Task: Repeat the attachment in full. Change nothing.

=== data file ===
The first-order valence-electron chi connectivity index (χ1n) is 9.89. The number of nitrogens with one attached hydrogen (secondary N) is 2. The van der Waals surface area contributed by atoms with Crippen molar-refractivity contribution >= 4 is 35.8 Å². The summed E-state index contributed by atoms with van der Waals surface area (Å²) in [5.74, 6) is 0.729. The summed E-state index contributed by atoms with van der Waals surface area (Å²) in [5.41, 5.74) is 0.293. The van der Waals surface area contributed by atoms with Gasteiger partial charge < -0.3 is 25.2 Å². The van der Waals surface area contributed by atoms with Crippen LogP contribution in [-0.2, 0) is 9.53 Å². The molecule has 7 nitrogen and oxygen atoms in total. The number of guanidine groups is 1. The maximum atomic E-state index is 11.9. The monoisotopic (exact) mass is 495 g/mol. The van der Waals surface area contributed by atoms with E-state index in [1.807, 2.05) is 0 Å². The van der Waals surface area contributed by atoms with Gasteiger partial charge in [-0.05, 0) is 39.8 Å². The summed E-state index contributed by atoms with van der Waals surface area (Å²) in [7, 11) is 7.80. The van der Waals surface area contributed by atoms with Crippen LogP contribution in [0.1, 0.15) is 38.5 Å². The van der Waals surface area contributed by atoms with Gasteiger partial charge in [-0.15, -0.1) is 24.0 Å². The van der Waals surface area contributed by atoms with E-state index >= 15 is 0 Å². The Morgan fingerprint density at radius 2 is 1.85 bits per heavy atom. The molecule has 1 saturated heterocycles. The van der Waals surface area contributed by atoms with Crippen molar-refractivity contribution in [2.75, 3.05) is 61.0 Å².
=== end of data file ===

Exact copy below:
The first-order valence-electron chi connectivity index (χ1n) is 9.89. The number of nitrogens with one attached hydrogen (secondary N) is 2. The van der Waals surface area contributed by atoms with Crippen molar-refractivity contribution >= 4 is 35.8 Å². The summed E-state index contributed by atoms with van der Waals surface area (Å²) in [5.74, 6) is 0.729. The summed E-state index contributed by atoms with van der Waals surface area (Å²) in [5.41, 5.74) is 0.293. The van der Waals surface area contributed by atoms with Gasteiger partial charge < -0.3 is 25.2 Å². The van der Waals surface area contributed by atoms with Crippen LogP contribution in [-0.2, 0) is 9.53 Å². The molecule has 7 nitrogen and oxygen atoms in total. The number of guanidine groups is 1. The maximum atomic E-state index is 11.9. The monoisotopic (exact) mass is 495 g/mol. The van der Waals surface area contributed by atoms with E-state index in [1.807, 2.05) is 0 Å². The van der Waals surface area contributed by atoms with Gasteiger partial charge in [-0.05, 0) is 39.8 Å². The summed E-state index contributed by atoms with van der Waals surface area (Å²) in [7, 11) is 7.80. The van der Waals surface area contributed by atoms with Crippen LogP contribution in [0.1, 0.15) is 38.5 Å². The van der Waals surface area contributed by atoms with Gasteiger partial charge in [-0.15, -0.1) is 24.0 Å². The van der Waals surface area contributed by atoms with E-state index >= 15 is 0 Å². The Morgan fingerprint density at radius 2 is 1.85 bits per heavy atom. The molecule has 1 saturated heterocycles. The van der Waals surface area contributed by atoms with Crippen molar-refractivity contribution in [2.75, 3.05) is 61.0 Å².